Water – although streams and lakes are refreshing for swimming, the water may not be safe for drinking. Be prepared with 5 litres of water per person for each day for drinking, cooking and cleaning. You can also boil local water or treat it with purification tablets.
Campfires – note the restrictions in your campsite before taking out the matches/lighter. If allowed, use the marked area for fires or dig a pit 4 metres from surrounding greenery. Leave a bucket of water near the fire and don't allow it to grow too large. When you're ready to play firefighter, pour water over the flames until the fire stops hissing in protest. Once extinguished, cover the cold coals in sand or dirt. During our hottest months, in the Fire Danger Season, fires may be completely banned in your campsite.
Pitching your tent – avoid overhanging branches that may topple during the night and check for ant nests.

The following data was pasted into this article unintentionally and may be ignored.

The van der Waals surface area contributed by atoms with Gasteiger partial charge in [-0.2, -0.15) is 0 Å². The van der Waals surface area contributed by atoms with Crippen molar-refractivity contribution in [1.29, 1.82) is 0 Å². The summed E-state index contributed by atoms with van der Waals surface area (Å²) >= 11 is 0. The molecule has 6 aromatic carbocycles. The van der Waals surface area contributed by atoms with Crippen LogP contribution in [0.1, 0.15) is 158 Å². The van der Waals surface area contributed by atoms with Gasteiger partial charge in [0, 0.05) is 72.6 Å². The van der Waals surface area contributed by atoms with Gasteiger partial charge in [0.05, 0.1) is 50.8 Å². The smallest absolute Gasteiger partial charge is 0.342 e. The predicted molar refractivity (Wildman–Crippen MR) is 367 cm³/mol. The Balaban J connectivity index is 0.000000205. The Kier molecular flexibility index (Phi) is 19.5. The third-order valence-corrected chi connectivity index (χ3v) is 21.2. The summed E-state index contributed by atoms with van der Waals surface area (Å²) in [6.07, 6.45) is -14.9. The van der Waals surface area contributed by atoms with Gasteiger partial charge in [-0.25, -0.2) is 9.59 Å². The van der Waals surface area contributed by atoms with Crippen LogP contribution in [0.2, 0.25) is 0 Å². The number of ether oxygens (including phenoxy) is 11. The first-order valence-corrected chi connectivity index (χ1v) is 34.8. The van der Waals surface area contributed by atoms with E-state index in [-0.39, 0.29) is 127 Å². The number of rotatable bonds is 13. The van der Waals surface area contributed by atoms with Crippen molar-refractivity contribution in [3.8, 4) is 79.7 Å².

40km southeast of Port Augusta, and 3 hours north of Adelaide on the edge of Mount Remarkable National Park, this rest area is open for caravans and overnight camping. It's also a short drive west from Wilmington where you can pick up supplies. You'll enjoy spectacular views of the sunset from the high ground of your site on the Yorke Peninsula, overlooking the narrowest point of the Spencer Gulf and the distant shoreline on the western side, Eyre Peninsula. You can bring pet dogs, stay connected with mobile phone coverage and rest beneath the shade of large trees. To reach the site, continue north-west along the Main North Road, watching for first turnoff on the left, Hancock's Lookout Rd. Follow it south-west for approximately 8km, looking for the site on your right. There are picnic tables and bins but no toilets or drinking water. Enjoy a hot dinner with your portable cooker but you can't light campfires at this site.